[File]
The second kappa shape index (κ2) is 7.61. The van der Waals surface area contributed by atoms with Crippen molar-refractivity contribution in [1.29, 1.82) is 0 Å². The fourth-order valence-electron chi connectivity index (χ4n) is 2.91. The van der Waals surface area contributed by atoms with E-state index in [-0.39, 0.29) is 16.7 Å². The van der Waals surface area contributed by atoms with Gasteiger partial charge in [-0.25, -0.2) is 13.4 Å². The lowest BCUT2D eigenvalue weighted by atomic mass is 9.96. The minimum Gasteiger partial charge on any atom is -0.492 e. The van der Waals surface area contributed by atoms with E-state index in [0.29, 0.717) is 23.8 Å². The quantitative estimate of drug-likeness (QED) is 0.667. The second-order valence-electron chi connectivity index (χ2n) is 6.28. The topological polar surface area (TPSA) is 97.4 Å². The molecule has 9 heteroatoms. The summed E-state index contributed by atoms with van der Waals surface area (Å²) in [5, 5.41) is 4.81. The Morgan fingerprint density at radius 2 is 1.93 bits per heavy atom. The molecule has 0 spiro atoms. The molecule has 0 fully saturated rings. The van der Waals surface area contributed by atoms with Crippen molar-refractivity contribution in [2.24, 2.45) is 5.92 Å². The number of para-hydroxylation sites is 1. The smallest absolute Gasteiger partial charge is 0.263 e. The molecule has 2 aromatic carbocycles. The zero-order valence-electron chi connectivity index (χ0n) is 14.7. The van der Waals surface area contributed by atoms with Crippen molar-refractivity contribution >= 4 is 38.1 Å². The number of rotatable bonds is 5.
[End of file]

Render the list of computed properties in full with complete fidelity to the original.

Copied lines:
The second kappa shape index (κ2) is 7.61. The van der Waals surface area contributed by atoms with Crippen molar-refractivity contribution in [1.29, 1.82) is 0 Å². The fourth-order valence-electron chi connectivity index (χ4n) is 2.91. The van der Waals surface area contributed by atoms with E-state index in [-0.39, 0.29) is 16.7 Å². The van der Waals surface area contributed by atoms with Gasteiger partial charge in [-0.25, -0.2) is 13.4 Å². The lowest BCUT2D eigenvalue weighted by atomic mass is 9.96. The minimum Gasteiger partial charge on any atom is -0.492 e. The van der Waals surface area contributed by atoms with E-state index in [0.29, 0.717) is 23.8 Å². The quantitative estimate of drug-likeness (QED) is 0.667. The second-order valence-electron chi connectivity index (χ2n) is 6.28. The topological polar surface area (TPSA) is 97.4 Å². The molecule has 9 heteroatoms. The summed E-state index contributed by atoms with van der Waals surface area (Å²) in [5, 5.41) is 4.81. The Morgan fingerprint density at radius 2 is 1.93 bits per heavy atom. The molecule has 0 spiro atoms. The molecule has 0 fully saturated rings. The van der Waals surface area contributed by atoms with Crippen molar-refractivity contribution in [2.24, 2.45) is 5.92 Å². The number of para-hydroxylation sites is 1. The smallest absolute Gasteiger partial charge is 0.263 e. The molecule has 2 aromatic carbocycles. The zero-order valence-electron chi connectivity index (χ0n) is 14.7. The van der Waals surface area contributed by atoms with Crippen molar-refractivity contribution >= 4 is 38.1 Å². The number of rotatable bonds is 5.